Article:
The dimensionless parameter “skin” is commonly used to describe actual well performance with reference to an ideal case, and a number of analytical correlations have been derived over the years to account for the effect on well productivity caused by well geometry, completion design, formation damage and production rate. In a previous publication (Byrne and McPhee, 2012) we outlined the case for reducing the industry's reliance on analytical skin factors for well performance evaluation, particularly since the various “components” of skin, or “pseudo skins,” are often lumped together, and their interaction and interrelationship are often confused.

The concept of well design without recourse to a “total” or lumped skin parameter merits further description. For example, whilst hydraulic fractures may present an opportunity for significant enhancement in well performance, the fact remains that the fractured well itself, while an improvement on the unfractured case, may still not be producing at an optimum rate, especially if there is damage in the formation, at the fracture face or in the proppant pack. An overall total “negative skin,” which arises naturally when characterising the fractured well productivity with reference to an ideal vertical, unfractured well, can actually mask the true well potential. There is a tendency to believe that performance has been optimised but this is simply not the case.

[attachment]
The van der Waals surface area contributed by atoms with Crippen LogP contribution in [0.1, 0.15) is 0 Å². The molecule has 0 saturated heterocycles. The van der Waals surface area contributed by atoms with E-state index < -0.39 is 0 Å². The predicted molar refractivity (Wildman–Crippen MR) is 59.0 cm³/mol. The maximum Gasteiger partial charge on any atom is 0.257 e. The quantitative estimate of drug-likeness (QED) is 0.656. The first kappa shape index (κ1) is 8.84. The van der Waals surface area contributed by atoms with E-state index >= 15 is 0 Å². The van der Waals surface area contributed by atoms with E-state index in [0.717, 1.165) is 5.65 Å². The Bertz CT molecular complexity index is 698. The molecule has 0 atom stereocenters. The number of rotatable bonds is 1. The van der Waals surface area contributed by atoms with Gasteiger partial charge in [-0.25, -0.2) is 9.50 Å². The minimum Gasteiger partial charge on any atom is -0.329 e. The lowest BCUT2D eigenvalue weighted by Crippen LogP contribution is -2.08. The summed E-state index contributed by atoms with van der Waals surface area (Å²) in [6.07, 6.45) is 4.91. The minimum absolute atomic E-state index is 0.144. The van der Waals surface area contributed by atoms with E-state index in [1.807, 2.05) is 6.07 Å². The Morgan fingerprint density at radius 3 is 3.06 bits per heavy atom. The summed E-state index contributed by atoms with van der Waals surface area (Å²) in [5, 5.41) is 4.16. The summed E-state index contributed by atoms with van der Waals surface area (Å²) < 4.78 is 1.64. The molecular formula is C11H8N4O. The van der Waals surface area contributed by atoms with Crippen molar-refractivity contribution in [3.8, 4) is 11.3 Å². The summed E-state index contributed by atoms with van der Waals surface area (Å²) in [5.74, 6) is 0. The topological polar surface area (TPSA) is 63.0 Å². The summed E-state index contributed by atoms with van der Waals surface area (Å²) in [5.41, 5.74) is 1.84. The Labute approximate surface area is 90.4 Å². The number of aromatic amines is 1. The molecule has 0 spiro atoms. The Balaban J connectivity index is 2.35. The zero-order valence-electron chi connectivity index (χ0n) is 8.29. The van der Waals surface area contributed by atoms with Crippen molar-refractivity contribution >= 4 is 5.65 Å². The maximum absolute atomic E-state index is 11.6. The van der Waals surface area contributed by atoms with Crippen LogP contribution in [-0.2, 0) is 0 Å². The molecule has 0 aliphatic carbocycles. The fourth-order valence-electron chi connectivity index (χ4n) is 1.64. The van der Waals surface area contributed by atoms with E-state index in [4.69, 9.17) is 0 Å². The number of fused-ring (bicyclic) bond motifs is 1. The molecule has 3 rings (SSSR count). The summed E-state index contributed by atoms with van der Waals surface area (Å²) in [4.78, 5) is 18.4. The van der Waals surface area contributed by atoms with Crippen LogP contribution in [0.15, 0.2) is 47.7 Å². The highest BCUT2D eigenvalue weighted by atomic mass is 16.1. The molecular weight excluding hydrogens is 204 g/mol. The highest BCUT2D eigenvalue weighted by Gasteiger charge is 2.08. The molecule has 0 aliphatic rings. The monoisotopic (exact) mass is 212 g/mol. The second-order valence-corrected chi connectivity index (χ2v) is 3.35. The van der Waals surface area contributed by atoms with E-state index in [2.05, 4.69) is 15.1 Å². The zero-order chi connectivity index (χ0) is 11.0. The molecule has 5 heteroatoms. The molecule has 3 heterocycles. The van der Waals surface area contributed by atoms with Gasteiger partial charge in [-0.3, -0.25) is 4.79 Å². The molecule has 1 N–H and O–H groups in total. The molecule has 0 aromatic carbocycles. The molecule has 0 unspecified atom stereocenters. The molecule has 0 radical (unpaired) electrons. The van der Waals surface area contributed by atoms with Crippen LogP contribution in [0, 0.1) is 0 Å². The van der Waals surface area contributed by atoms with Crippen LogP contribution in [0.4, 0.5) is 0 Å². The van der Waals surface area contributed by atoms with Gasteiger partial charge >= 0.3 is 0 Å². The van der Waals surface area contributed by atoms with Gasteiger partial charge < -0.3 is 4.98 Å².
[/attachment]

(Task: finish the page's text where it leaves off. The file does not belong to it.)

If the geometry of the wellbore, including the completion and induced fractures, are relatively well understood and can be described then the well productivity can be modelled based on the system architecture without the need to compare it to some hypothetical simpler geometry. The quantity and location of formation damage can then be imposed on the model to determine the impact of damage in the fracture, at the fracture face and deeper within the formation.

This paper will illustrate how an indiscriminate use of skin factors can lead to sub-optimal well design and resulting performance prediction, and how this can be improved by representing the real system geometry as rigorously as possible. Decoupling formation damage from its association with other pseudo skins enables a proper description of the impact of damage and its contribution to well performance.

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